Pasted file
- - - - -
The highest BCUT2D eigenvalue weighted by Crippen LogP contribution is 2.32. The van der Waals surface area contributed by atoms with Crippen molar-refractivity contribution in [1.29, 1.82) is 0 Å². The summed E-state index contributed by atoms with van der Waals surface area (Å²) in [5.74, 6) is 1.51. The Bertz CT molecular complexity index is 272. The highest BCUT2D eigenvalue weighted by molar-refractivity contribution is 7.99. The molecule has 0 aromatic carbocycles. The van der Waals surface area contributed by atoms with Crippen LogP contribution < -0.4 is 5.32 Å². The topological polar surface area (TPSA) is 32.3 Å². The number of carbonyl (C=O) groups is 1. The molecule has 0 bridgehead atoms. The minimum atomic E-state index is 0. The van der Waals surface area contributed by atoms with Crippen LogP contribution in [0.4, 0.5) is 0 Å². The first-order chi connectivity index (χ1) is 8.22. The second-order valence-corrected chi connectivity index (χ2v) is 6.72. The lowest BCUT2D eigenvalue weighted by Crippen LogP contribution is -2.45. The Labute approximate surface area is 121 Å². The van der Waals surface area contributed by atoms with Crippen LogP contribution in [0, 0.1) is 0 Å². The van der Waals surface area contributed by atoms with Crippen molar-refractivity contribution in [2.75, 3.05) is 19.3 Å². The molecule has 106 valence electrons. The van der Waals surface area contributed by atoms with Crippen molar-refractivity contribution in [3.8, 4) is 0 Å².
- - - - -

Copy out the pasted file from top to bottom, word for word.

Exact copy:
The highest BCUT2D eigenvalue weighted by Crippen LogP contribution is 2.32. The van der Waals surface area contributed by atoms with Crippen molar-refractivity contribution in [1.29, 1.82) is 0 Å². The summed E-state index contributed by atoms with van der Waals surface area (Å²) in [5.74, 6) is 1.51. The Bertz CT molecular complexity index is 272. The highest BCUT2D eigenvalue weighted by molar-refractivity contribution is 7.99. The molecule has 0 aromatic carbocycles. The van der Waals surface area contributed by atoms with Crippen LogP contribution < -0.4 is 5.32 Å². The topological polar surface area (TPSA) is 32.3 Å². The number of carbonyl (C=O) groups is 1. The molecule has 0 bridgehead atoms. The minimum atomic E-state index is 0. The van der Waals surface area contributed by atoms with Crippen LogP contribution in [0.4, 0.5) is 0 Å². The first-order chi connectivity index (χ1) is 8.22. The second-order valence-corrected chi connectivity index (χ2v) is 6.72. The lowest BCUT2D eigenvalue weighted by Crippen LogP contribution is -2.45. The Labute approximate surface area is 121 Å². The van der Waals surface area contributed by atoms with Crippen LogP contribution in [0, 0.1) is 0 Å². The van der Waals surface area contributed by atoms with Crippen molar-refractivity contribution in [2.75, 3.05) is 19.3 Å². The molecule has 106 valence electrons. The van der Waals surface area contributed by atoms with Crippen molar-refractivity contribution in [3.8, 4) is 0 Å².